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With all due respect? Should we cheque before publishing?

Every Issue

Cite as: (2009) 83(02) LIJ, p. 88

If imitation is the sincerest form of flattery, then the Sydney-based Persian Gulf Weekly has doffed its hat to the LIJ subscription and advertising team.

It seems the Weekly was so impressed with the LIJ’s advertisement booking contract that it did not want to change a single thing when it began using the template (without telling us), including all references to the LIV.

It was of great interest to us at WADR that the Weekly, when outlining payment options to potential customers, advised that a tax invoice would be forwarded to them in the month their advertisement appeared in the LIJ.

Then, to frank the Weekly’s benevolence, it advised that all cheques should be made payable to the Law Institute of Victoria.

When advised of this oversight the Weekly was quick to inform us that a contractor designed the format in 2007 and it knew nothing of it, but would remove the accidental inclusions.

Just to prove that we know how to return a favour, the Weekly can be found at

Dispatches to the offices of the LIJ suggest last year’s International Bar Association Annual Conference in Buenos Aires was not all fun in the sun for some of the 4000 delegates.

It appears that while the general theme inside the conference hotel revolved around the rule of law, outside lawlessness reigned supreme.

At last count 17 legal eagles had been mugged and robbed within close proximity to the hotel where the conference was staged last October.

Also during the same week a busload of African representatives was held up and relieved of their wallets and jewellery.

However, delegates didn’t even need to leave the precincts of the hotel to be mugged as the hotel’s money machine was found to be dispensing counterfeit notes.

Perhaps the location of the next IBA conference should remain “top secret”.

Closer to home and we feel for the organisers of the opening of the County Court Koori Court in a regional Victorian courthouse.

Things began well enough when, out of respect, the organisers invited representatives of the original owners of the land to conduct an Aboriginal “smoking ceremony” – in line with a growing tradition when opening new Koori Courts in Victoria.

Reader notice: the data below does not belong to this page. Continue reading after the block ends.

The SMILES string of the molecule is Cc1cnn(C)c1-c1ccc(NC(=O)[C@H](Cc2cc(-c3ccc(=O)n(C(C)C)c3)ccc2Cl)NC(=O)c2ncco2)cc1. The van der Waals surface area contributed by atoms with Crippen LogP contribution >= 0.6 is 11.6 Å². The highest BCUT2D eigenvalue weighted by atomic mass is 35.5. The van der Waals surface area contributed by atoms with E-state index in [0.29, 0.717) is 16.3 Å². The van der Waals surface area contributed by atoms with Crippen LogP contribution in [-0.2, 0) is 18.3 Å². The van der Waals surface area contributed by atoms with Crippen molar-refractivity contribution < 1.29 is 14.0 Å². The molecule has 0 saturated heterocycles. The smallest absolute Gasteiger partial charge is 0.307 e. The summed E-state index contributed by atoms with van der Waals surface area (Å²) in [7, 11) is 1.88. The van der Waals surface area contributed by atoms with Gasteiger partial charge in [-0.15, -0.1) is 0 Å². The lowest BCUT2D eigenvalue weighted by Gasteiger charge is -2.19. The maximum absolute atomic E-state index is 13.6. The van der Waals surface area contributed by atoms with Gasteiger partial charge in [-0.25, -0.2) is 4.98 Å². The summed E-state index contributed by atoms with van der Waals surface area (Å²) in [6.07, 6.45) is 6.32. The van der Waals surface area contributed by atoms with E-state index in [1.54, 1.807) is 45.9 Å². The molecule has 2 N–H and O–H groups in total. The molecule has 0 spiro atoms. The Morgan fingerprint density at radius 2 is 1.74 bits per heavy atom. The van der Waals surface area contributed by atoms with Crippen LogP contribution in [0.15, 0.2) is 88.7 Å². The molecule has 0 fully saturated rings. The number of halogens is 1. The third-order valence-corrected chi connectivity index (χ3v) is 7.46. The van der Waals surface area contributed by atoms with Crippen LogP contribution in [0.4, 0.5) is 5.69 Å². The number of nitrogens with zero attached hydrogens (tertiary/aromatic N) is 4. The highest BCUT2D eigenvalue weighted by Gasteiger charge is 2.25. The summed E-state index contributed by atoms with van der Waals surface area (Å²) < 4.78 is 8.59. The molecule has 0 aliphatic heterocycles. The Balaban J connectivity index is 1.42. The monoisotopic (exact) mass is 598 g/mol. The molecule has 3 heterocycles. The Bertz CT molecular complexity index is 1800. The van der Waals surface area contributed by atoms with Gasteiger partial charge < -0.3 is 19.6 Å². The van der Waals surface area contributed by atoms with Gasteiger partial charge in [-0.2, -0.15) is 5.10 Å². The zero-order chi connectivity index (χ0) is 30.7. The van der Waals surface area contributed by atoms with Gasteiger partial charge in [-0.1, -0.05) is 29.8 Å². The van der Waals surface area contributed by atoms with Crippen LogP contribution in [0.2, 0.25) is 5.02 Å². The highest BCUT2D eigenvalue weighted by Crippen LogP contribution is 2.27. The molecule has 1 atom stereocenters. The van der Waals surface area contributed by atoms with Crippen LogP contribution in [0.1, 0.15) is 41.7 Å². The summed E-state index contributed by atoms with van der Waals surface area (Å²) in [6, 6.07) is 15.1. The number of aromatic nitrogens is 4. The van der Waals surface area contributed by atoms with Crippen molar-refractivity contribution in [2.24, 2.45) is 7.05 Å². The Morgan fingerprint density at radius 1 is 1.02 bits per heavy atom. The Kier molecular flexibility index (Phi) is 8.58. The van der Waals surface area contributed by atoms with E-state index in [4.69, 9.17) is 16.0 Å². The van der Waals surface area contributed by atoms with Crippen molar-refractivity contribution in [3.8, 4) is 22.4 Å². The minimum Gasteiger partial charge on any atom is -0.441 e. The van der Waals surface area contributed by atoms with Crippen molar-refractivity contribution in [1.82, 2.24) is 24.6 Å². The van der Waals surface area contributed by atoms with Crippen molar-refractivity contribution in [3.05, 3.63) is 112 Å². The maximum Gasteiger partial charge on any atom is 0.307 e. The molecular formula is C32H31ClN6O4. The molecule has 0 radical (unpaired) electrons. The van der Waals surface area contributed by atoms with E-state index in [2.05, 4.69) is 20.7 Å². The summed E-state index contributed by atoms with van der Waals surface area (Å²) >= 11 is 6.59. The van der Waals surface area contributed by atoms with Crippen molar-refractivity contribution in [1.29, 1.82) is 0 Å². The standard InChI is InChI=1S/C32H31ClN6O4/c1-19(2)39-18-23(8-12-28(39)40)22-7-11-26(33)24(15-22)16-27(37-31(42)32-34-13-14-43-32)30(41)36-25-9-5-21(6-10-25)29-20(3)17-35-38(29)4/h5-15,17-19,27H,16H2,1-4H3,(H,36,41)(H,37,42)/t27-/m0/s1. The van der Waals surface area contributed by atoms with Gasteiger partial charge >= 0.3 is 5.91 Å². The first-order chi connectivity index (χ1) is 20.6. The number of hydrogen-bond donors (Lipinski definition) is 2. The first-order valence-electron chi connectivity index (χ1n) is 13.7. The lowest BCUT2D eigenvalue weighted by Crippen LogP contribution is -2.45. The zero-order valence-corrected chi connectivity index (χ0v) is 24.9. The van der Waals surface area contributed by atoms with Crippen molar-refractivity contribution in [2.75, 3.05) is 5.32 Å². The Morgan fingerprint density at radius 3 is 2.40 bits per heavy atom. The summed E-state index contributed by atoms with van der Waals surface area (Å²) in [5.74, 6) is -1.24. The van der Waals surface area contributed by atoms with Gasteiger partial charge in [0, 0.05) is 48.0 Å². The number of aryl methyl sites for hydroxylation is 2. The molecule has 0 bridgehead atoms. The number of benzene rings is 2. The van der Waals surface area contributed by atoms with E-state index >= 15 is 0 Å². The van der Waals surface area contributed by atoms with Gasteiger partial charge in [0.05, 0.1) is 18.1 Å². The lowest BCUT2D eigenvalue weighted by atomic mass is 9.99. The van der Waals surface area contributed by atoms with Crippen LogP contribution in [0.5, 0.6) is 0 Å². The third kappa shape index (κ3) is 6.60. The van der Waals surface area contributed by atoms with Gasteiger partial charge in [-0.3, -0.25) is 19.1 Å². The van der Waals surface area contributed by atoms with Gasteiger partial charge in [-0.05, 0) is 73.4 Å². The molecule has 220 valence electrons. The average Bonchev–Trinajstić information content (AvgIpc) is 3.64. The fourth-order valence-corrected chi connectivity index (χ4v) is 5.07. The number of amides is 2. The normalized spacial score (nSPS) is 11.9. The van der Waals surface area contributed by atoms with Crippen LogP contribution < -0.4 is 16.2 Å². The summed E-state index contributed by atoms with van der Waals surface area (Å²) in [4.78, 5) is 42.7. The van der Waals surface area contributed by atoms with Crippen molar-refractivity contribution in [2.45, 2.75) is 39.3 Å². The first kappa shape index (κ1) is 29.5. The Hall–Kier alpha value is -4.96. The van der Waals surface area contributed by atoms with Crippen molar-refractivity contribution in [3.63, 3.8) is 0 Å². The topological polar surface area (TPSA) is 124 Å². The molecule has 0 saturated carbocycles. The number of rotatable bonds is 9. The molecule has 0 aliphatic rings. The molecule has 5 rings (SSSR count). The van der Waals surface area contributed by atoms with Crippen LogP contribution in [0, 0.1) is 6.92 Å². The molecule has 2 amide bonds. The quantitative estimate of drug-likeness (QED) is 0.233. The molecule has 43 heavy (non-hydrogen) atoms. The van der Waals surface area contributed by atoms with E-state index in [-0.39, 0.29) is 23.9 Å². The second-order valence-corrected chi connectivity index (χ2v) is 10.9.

The ceremony begins by tossing a pile of green leaves on to a small fire, resulting in billowing smoke that covers the participants’ bodies as they walk through it.

The smoke is meant to cleanse the individual and the general area; it is all about leaving behind troubles and beginning something new.

But, remembering Murphy’s Law, well-laid plans to have the fire alarms turned off during said ceremony went awry.

And soon after said smoke did billow and said alarms did bellow.

Our spies tell us the sight of dozens of guests standing in a courtroom, surrounded by smoke and clasping their hands over their ears as the alarms wailed, was not part of the original vision.

Miss Demeanour’s guide to life, love, law – and disorder

Dear Miss Demeanour

I have just come home from my seventh shocker of a date in a dispiriting row. It’s like I’m working my way through a therapy group. They all look pretty good during the entrée, but by coffee I’m screaming (on one occasion, not on the inside). What do you do when you’ve lost your ability to pick a decent piece of prey from the crowded bar pack?

Regards, Desperate and Dateless

Dear Desperate and Dateless

I’ve been banging on about this for a while now, but it’s all about disclosure. Believe the good news: the prospectus will be your salvation.

Scoff not. If a company wants to attract investors, the law requires the company to tell people about the rights attaching to the shares in the company as well as its financial performance and prospects. It should be no different when attracting one’s mate:

1. Rights attaching to the relationship: Will you regularly and without prompting receive flowers, custom jewellery and dresses the envy of your gal pals?

2. Financial performance: Has he provided audited balance sheets for his personal finances for at least the past five years? GFC-related warning: is he sufficiently diversified? Does he have a budget line for discretionary (aka girlfriend) spending?

3. Prospects: Does he still live with mum? Is he on track for senior associate? Will his hairline recede unattractively rapidly?

I leave you with this: Saturday night, you’re chatting to a lovely. As he leaves he slips you a glossy prospectus with a knowing wink. Ahoy, sailor. Could the law be any hotter?


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